A member of the Hibbat Zion movement from its inception, Reines joined Rabbi Samuel Mohilever in proposing settlement which combined Torah study with physical labor. He was also one of the first rabbis to answer Herzl's call to become part of the Zionist movement; as such, he attended the First Zionist Congress (Basle, 1897). Herzl recognized the need for rabbis to support his new movement.
While most of his eastern and western European rabbinical colleagues remained opposed to political Zionism, in 1902 Reines published a book, Or Hadash al Tzion (A New Light on Zion) which countered the claims of the Anti-Zionist rabbis. The same year he organized a conference of the religious Zionist movement in Vilna, where the Mizrachi movement was founded. He was recognized as the movement's leader at its founding convention in Pressburg, Bratislava in 1904.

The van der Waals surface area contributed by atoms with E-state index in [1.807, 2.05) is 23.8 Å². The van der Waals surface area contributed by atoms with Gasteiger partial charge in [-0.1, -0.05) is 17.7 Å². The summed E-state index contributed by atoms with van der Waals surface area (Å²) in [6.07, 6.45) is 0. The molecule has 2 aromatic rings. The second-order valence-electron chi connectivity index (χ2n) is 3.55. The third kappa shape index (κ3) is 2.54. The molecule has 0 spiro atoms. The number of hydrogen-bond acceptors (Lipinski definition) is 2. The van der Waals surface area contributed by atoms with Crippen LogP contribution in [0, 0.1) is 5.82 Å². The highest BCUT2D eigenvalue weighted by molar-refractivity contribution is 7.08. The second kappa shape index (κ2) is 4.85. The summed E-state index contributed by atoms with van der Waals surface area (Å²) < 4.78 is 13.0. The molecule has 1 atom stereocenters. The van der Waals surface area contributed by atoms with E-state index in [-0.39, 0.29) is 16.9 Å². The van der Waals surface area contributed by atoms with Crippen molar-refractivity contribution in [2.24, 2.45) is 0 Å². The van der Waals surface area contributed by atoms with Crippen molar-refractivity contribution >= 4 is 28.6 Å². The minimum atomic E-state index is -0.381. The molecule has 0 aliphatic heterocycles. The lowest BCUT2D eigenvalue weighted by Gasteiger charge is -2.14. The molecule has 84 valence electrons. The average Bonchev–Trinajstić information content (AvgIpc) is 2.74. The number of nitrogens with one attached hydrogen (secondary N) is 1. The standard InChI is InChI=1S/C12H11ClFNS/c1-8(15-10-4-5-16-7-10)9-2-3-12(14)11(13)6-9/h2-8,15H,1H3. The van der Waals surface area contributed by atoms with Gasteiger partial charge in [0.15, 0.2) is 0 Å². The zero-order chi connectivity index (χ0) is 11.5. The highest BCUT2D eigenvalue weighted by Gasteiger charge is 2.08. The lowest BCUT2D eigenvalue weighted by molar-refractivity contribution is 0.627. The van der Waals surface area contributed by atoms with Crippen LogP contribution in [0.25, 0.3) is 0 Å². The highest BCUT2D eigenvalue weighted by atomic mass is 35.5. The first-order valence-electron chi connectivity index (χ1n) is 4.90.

In 1905, Reines accomplished his own personal dream with the establishment of a yeshiva in Lida where both secular and religious subjects were taught. In sharp contrast to the pilpul method which characterized eastern European Jewish scholarship, Reines's approach was most unusual for the time.